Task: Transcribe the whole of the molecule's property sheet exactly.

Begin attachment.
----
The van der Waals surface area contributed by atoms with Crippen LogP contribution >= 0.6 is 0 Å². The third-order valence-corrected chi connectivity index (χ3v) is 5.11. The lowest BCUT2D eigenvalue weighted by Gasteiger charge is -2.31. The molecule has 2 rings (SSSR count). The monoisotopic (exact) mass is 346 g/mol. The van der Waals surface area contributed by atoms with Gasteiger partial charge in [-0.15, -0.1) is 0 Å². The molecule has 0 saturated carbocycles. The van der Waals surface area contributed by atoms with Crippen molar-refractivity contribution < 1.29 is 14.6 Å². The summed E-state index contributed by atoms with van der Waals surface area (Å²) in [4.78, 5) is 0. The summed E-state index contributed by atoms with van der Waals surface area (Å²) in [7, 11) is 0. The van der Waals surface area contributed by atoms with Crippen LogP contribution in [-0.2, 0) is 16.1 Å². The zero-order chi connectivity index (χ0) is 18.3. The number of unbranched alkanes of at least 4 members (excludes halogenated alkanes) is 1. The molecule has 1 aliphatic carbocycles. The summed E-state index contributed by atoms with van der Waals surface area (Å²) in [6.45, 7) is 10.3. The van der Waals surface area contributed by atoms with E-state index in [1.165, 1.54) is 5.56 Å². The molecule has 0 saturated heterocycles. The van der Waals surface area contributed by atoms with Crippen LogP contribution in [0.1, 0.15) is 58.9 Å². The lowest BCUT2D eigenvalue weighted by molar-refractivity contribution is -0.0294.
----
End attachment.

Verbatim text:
The van der Waals surface area contributed by atoms with Crippen LogP contribution >= 0.6 is 0 Å². The third-order valence-corrected chi connectivity index (χ3v) is 5.11. The lowest BCUT2D eigenvalue weighted by Gasteiger charge is -2.31. The molecule has 2 rings (SSSR count). The monoisotopic (exact) mass is 346 g/mol. The van der Waals surface area contributed by atoms with Gasteiger partial charge in [-0.15, -0.1) is 0 Å². The molecule has 0 saturated carbocycles. The van der Waals surface area contributed by atoms with Crippen molar-refractivity contribution < 1.29 is 14.6 Å². The summed E-state index contributed by atoms with van der Waals surface area (Å²) in [4.78, 5) is 0. The summed E-state index contributed by atoms with van der Waals surface area (Å²) in [7, 11) is 0. The van der Waals surface area contributed by atoms with Crippen LogP contribution in [-0.2, 0) is 16.1 Å². The zero-order chi connectivity index (χ0) is 18.3. The number of unbranched alkanes of at least 4 members (excludes halogenated alkanes) is 1. The molecule has 1 aliphatic carbocycles. The summed E-state index contributed by atoms with van der Waals surface area (Å²) in [6.45, 7) is 10.3. The van der Waals surface area contributed by atoms with E-state index in [1.165, 1.54) is 5.56 Å². The molecule has 0 saturated heterocycles. The van der Waals surface area contributed by atoms with Crippen LogP contribution in [0.1, 0.15) is 58.9 Å². The lowest BCUT2D eigenvalue weighted by molar-refractivity contribution is -0.0294.